One thing you do notice from Palmer in all the games is his ability to spin his head. He is still good at coming off the primary receiver to find a secondary receiver, and he can reset to make an accurate throw.
I saw several instances where Palmer did this in impressive fashion, turning it into a big play.
That tells you he knows what's happening in front of him and can anticipate where the coverage will go.
Here's an example of one such play. It came against Atlanta. Palmer takes the snap and opens to his right. He looks to the two receivers on that side, but as you can see from the pictures below, both are covered. But Denarius Moore (yellow circle) runs across the field in man coverage. Palmer simply turns his body to the left and fires a shot to Moore, who has beaten Samuel for a 17-yard gain. That takes smarts, but also the ability to reload and fire a shot.
Palmer also does a nice job of anticipating receivers coming open. Even with an average group, he would make throws before they were out of their breaks. That takes confidence by the quarterback, something Palmer has never lacked.
Here's a look at a completion to Heyward-Bey against the Chargers. Heyward-Bey (red circle) hasn't even made his cut yet, but Palmer is already throwing the ball as you can see in the yellow circle. It turns into a nice throw and catch, but that kind of throw speaks volumes about Palmer.
There is this idea that Palmer is a statue in the pocket. That's not true. Even when the right side of the line had major problems, he had the ability and smarts to move away from pressure.
Palmer was sacked just 26 times last season. By comparison, Flacco was sacked 36 times.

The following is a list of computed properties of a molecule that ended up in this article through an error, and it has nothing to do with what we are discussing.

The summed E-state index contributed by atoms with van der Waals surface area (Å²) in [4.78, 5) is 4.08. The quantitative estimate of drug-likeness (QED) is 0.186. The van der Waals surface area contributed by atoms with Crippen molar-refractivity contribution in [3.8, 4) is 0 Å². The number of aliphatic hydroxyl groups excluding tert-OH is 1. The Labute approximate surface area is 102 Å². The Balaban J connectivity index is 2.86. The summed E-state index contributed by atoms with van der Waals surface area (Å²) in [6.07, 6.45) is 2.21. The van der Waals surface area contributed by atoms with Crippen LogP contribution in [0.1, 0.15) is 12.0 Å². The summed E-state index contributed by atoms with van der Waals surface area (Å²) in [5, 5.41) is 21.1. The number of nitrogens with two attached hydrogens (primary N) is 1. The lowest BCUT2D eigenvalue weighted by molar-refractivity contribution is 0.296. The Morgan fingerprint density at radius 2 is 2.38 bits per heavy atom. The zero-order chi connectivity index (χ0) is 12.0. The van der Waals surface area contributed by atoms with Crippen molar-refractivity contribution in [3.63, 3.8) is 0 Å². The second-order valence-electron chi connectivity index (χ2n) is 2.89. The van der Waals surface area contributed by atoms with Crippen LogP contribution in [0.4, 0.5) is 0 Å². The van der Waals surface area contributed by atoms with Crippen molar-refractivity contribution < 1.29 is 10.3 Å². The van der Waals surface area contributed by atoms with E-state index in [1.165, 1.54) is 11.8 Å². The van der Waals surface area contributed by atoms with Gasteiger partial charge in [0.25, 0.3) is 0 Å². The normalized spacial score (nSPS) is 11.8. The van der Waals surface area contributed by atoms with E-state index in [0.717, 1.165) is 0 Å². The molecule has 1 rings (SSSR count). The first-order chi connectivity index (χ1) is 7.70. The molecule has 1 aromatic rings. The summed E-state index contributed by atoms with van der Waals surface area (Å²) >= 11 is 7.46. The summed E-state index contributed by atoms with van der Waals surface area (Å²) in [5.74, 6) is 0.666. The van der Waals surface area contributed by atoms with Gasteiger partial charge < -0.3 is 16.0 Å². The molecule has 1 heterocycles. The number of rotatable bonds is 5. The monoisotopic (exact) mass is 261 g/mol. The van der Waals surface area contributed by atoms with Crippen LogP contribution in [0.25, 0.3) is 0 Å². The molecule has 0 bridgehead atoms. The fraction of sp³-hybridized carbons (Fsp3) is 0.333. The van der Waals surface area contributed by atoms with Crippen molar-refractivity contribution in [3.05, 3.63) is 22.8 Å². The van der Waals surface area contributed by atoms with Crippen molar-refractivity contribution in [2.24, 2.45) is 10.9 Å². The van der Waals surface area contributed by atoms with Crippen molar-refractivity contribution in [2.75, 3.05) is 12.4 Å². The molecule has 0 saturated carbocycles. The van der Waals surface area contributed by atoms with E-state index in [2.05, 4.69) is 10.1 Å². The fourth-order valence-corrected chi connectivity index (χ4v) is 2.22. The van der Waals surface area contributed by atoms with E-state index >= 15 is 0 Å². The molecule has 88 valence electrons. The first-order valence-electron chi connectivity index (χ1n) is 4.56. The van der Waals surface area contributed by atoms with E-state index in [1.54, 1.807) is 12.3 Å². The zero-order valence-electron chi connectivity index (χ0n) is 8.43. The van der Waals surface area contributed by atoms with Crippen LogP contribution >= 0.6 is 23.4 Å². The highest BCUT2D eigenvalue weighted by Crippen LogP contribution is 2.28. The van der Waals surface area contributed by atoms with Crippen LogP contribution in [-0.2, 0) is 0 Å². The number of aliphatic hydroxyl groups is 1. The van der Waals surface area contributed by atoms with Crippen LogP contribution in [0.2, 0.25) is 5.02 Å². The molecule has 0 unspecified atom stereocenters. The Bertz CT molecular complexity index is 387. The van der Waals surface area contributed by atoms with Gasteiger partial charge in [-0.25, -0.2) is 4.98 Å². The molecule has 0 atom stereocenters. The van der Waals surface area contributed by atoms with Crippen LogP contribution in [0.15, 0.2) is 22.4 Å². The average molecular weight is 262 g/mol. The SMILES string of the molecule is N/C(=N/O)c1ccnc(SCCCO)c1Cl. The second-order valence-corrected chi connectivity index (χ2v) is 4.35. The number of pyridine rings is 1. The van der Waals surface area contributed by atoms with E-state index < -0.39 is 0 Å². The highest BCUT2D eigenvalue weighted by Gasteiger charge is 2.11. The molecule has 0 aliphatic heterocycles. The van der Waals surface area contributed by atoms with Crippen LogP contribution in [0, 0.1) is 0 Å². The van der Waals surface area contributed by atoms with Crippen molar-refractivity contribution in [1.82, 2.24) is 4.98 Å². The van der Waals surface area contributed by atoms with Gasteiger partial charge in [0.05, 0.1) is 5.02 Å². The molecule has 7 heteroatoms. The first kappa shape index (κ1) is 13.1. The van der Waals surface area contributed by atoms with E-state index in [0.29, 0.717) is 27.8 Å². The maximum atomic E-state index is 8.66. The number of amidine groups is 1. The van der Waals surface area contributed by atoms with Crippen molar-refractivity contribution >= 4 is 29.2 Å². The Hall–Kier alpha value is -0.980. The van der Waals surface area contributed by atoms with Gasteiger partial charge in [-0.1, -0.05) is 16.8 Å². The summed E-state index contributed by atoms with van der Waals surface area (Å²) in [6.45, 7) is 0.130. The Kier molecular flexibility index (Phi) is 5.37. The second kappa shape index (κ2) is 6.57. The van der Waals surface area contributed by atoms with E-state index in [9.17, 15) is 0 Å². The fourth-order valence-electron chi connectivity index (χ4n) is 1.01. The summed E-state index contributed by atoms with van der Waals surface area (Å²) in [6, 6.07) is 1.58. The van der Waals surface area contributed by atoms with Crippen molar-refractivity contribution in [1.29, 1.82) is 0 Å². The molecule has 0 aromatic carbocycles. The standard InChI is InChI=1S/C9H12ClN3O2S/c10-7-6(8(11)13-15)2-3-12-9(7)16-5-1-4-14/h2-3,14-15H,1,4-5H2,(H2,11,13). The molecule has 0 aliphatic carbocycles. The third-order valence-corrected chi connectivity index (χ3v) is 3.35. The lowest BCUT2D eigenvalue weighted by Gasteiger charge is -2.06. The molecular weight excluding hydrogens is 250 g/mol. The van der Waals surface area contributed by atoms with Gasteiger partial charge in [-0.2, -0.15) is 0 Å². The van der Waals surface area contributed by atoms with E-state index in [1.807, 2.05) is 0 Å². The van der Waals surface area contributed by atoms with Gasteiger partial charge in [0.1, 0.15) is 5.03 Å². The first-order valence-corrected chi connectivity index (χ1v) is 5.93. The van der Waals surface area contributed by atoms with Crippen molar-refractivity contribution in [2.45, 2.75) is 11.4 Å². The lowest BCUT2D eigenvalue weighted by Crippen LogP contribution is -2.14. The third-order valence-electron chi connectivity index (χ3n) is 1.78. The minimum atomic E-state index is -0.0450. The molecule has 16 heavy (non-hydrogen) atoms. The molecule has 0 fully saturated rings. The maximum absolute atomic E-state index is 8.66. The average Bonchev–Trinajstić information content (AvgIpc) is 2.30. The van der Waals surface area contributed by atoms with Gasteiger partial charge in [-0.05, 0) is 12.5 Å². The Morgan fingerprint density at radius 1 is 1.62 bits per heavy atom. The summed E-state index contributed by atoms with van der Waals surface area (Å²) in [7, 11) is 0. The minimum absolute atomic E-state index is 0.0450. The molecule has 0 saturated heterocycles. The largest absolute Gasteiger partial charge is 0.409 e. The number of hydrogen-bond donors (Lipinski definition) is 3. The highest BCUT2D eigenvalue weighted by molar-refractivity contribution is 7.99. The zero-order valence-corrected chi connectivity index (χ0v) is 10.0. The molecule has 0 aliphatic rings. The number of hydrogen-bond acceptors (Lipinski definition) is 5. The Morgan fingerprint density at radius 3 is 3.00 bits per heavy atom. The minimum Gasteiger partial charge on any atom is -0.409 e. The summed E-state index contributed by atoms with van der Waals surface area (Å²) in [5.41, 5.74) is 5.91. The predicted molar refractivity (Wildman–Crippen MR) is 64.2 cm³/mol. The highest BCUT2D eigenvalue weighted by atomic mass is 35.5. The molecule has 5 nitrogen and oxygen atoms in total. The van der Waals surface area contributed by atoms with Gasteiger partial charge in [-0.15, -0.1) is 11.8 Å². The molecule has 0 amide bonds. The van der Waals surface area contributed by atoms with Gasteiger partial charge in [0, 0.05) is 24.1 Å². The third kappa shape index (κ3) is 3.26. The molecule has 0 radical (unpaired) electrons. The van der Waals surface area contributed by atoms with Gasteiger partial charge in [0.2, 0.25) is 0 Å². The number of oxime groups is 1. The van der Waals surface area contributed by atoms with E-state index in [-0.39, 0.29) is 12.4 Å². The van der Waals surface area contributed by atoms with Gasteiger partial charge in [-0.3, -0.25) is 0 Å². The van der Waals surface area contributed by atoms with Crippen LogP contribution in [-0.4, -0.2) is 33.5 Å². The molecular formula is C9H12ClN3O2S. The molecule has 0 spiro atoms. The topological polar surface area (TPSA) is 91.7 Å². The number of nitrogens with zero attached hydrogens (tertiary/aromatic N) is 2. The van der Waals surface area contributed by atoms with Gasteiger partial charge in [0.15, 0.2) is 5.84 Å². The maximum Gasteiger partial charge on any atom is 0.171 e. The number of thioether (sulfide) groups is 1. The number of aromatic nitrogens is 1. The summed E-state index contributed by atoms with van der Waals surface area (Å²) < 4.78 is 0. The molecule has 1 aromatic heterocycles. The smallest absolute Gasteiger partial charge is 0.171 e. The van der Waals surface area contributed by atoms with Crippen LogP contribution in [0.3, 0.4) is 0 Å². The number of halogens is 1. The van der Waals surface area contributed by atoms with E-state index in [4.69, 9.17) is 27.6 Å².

Palmer isn't usually going to run for first downs, but he can scramble away from pressure to make plays. Here's a look at one against the Chargers.
Palmer opens to the right trying to throw to his receiver, who is covered. As he comes off that receiver, he feels pressure from his left side, so he steps up as you can see from the second picture. But instead of running for a short gain, he keeps his head up and Myers works his way open against safety Atari Bigby. Palmer fires a strike for a first down and a positive play.
Palmer does try and force the ball at times. There are moments when he should just eat it and take the sack. That's why he threw some of his 14 interceptions last season. One of the worst came against the Falcons.
With Oakland driving to take the lead in the fourth quarter, Palmer's out pass is picked off by Samuel and returned for a touchdown. It's a lazy throw that seems to float. But it also appears that Moore doesn't run a sharp route, rounds it off, and that enables Samuel, always the gambler, to step in front of the pass and take it to the house. But to credit Palmer, he did lead the Raiders back to tie the game after that pick.
Here's a look at that play and the pick-six by Samuel.
The Cardinals are getting a quarterback who can still do everything needed to win in this league. He is smart. His arm is still good enough -- even if it isn't what it used to be. Palmer can still make all the throws, and Larry Fitzgerald will come to love his ability to do so. The stats said he did some good things last year. The tape backed it up. Arizona has a legitimate starter for the first time since Kurt Warner.